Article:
Rental property - capital allowances help needed

kellypkellyp Feels At HomeBristolPosts: 36Registered
Hi,
Sorry of this seems like a daft question.... one of my clients owns a property which she rents out.
Are capital allowances available for the cost of buying the property? i.e. the mortgage (capital portion)

If so, do properties qualify as AIA?

For some reason I assumed that only the interest was allowable but I am in doubt now...

Any help would be very appreciated.
Thanks in advance.

Comments

  • Diddy MauDiddy Mau Well-Known Posts: 238Registered
    Hi Kellyp

    Yes the purchase of the property is capital allowance.
    the mortgage, will need to be broken down. as the interest is deducted from Rental Income.
    However, AIA is only for Businesses, if they are a sole trader then AIA does not count.

    I'm sure this is correct, a while since I've done BTax.
  • deanshepherddeanshepherd Font Of All Knowledge Posts: 1,809Registered
    Capital allowances are NOT available on the cost of buying a rental property.
  • Diddy MauDiddy Mau Well-Known Posts: 238Registered
    Capital allowances are NOT available on the cost of buying a rental property.
    Sorry Dean, but thanks for clarifying :thumbup1:
  • readerreader Experienced Mentor Posts: 1,039MAAT, AAT Licensed Accountant
    kellyp wrote: »
    Hi,
    Sorry of this seems like a daft question.... one of my clients owns a property which she rents out.
    Are capital allowances available for the cost of buying the property? i.e. the mortgage (capital portion)

    If so, do properties qualify as AIA?

    For some reason I assumed that only the interest was allowable but I am in doubt now...

    Any help would be very appreciated.
    Thanks in advance.

    No, capital allowances aren't available on the property.

    You can elect to use the [URL="Saturday 23 November 2013 - 09:00 to 16:30"]10% wear and tear allowance[/URL] which will help to reduce the rental profits (and therefore reduce tax).

    The cost of the property will come into play when the property is sold (capital gain = sale proceeds from property - cost of buying property).

    If your client still lives in the property and just rents out a room you may be able to use rent a room relief.
  • readerreader Experienced Mentor Posts: 1,039MAAT, AAT Licensed Accountant
    Diddy Mau wrote: »
    Hi Kellyp

    However, AIA is only for Businesses, if they are a sole trader then AIA does not count.

    I'm sure this is correct, a while since I've done BTax.

    Sole traders do run businesses (unincorporated businesses). These types of unincorporated businesses are entitled to claim AIA.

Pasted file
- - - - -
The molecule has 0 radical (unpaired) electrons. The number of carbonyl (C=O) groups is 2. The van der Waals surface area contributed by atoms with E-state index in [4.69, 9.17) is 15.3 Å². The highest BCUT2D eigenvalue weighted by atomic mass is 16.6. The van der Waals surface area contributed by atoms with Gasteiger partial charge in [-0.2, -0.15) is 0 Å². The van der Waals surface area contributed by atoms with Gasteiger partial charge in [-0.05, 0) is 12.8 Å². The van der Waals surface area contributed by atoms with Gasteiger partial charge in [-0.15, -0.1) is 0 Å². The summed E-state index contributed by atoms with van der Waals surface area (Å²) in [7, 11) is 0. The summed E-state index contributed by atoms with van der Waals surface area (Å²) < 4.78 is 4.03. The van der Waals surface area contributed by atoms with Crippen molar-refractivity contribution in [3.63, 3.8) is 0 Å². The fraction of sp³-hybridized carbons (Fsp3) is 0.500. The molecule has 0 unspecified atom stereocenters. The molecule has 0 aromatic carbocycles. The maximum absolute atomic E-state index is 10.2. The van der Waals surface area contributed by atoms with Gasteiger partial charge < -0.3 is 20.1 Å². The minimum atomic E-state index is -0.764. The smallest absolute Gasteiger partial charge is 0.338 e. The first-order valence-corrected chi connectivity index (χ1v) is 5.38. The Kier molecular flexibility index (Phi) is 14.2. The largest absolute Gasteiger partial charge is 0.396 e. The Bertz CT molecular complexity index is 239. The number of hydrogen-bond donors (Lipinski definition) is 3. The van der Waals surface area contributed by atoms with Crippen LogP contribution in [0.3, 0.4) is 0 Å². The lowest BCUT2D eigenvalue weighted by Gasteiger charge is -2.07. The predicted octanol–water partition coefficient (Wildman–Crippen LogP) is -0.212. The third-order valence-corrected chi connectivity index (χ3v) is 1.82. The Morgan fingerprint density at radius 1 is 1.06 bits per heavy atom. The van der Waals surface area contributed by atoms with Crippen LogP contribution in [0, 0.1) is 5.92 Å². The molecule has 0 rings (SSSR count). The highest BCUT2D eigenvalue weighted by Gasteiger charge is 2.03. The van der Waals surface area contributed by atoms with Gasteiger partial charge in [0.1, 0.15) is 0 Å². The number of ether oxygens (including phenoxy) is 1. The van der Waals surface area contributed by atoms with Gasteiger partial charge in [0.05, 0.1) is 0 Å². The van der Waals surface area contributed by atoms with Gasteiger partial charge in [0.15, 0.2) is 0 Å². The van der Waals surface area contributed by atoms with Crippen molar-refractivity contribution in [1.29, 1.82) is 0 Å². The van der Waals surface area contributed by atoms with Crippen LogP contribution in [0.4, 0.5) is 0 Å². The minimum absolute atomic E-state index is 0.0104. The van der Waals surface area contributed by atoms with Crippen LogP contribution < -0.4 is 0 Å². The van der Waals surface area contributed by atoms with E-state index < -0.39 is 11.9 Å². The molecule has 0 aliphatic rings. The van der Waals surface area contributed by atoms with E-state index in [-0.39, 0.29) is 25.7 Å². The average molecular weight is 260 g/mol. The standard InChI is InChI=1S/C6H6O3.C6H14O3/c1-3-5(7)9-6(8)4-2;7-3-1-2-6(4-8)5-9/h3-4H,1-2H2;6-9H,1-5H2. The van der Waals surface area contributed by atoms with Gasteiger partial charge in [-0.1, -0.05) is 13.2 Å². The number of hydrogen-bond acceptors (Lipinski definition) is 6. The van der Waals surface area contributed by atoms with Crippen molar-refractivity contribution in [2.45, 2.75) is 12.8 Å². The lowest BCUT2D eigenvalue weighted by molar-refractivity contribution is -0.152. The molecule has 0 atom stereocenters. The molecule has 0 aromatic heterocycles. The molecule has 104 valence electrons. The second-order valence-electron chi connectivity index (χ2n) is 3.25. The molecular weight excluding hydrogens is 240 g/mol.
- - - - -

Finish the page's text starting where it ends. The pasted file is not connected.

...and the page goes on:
• Gem7321Gem7321 Experienced Mentor DevonPosts: 1,438MAAT, AAT Licensed Accountant
    reader wrote: »
    You can elect to use the [URL="Saturday 23 November 2013 - 09:00 to 16:30"]10% wear and tear allowance[/URL] which will help to reduce the rental profits (and therefore reduce tax).

    Only if the property is furnished.
  • readerreader Experienced Mentor Posts: 1,039MAAT, AAT Licensed Accountant
    Gem7321 wrote: »
    Only if the property is furnished.

    Only if it's fully furnished (partly furnished properties do not qualify for w&t).
  • deanshepherddeanshepherd Font Of All Knowledge Posts: 1,809Registered
    Depends what you consider partly furnished..
  • jamesm96jamesm96 Experienced Mentor Posts: 523Registered
    Depends what you consider partly furnished..

    Which should be influenced by what HMRC consider partly furnished:
    The 10% deduction is given to cover the sort of plant and machinery assets that a tenant or owner-occupier would normally provide in unfurnished accommodation. These are things like:

    movable furniture or furnishings, such as beds or suites,
    televisions,
    fridges and freezers,
    carpets and floor-coverings,
    curtains,
    linen,
    crockery or cutlery,
    plant and machinery chattels of a type which, in unfurnished accommodation, a tenant would normally provide for himself (for example, cookers, washing machines, dishwashers).
    This list isn’t meant to be complete but gives an idea of the assets the wear and tear allowances covers.

    Title to the 10% deduction does not depend on the provision of each and every item in the list. The relief is calculated simply on the net rents and not on the cost of particular items. But the deduction is only due if furnished accommodation is genuinely provided. A furnished property is one that is capable of normal occupation without the tenant having to provide their own beds, chairs, tables, sofas and other furnishings, cooker etc. The provision of nominal furnishings will not meet this requirement. If the accommodation isn’t furnished, or only partly furnished, the 10% wear and tear allowance isn’t due.

    http://www.hmrc.gov.uk/manuals/pimmanual/PIM3200.htm
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